Muhammad Aufi

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Sadiduddin Muhammad Aufi (1171-1242) (Arabic: سدید الدین محمد عوفی‎) was a Persian[1] historian, scientist, and author.


Born in Bukhara, Aufi grew up during the apex of the Islamic Golden Age and spent many years traveling, exploring, and lecturing to the common folk and the royalty alike in Delhi, Khorasan, Khwarizm, Samarkand, Merv, Neishaboor, Sistan and Ghaznayn.[2] He spent most of his time at the courts of Ghaurid kings. He dedicated his first grand work Lubab ul-Albab, which consisted of poems by kings and poets of ancient times,[3] to the vizier of the Ghaurid Amir Nasiriddin Ghobajeh (ناصر الدین قباجه) (d. 1227).

His second magnum opus Jawami ul-Hikayat was written under the name of the Vizier of the Ghurid Amir of Delhi. He lived during the reign of Shamsuddin Iltutmish (Altamash) (r. 1211–1236) who was the third Muslim Turkic sultan of the Sultanate of Delhi, and the book is dedicated to his minister, Nizam-ul-Mulk Muhammad, son of Abu Sa'id Junaidi.[4] These two are the only remaining works from him today. His works on The History of Turkistani Lords, and his book On the Properties of Matter, both referenced elsewhere, do not exist anymore. A small fragment of his Madayih al-Sultan remains.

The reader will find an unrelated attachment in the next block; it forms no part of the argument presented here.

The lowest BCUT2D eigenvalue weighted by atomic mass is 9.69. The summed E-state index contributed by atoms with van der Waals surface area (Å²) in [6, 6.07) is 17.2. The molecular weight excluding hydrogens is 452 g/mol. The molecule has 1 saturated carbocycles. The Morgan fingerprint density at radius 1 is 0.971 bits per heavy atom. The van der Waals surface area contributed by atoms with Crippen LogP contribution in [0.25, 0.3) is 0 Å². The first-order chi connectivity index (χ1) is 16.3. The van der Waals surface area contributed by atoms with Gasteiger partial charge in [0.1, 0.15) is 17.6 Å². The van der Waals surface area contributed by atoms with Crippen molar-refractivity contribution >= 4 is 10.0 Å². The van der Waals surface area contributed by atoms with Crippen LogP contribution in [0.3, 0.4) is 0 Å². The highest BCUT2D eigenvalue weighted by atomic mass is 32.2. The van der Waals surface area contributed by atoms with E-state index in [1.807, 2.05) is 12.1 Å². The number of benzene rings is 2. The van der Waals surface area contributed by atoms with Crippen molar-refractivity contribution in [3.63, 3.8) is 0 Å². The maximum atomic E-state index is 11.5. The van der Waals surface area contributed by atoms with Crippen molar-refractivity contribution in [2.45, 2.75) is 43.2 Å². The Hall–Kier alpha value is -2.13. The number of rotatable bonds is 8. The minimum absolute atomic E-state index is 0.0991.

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See also[edit]


  1. ^ academies, prepared by a number of leading orientalists ; edited by an editorial committee consisting of H.A.R. Gibb ... [et al.] ; under patronage of the international union of (1986). The Encyclopaedia of Islam, Vol 1 (New ed. ; photomechanical reprint. ed.). Leiden: Brill. p. 764. ISBN 9004081143. 
  2. ^ Reynold Alleyne Nicholson, Studies in Islamic Poetry, (Cambridge University Press, 1969), 1.
  3. ^ Journal of the Royal Asiatic Society of Great Britain and Ireland, Vol. 9, (T.R.Harrison, 1848), 113.
  4. ^ Elliot, H. M. (Henry Miers), Sir; John Dowson (1871). "4. Jawami ul-Hikayat of Muhammad Ufi". The History of India, as Told by Its Own Historians. The Muhammadan Period (Vol 2.). London : Trübner & Co. p. 155.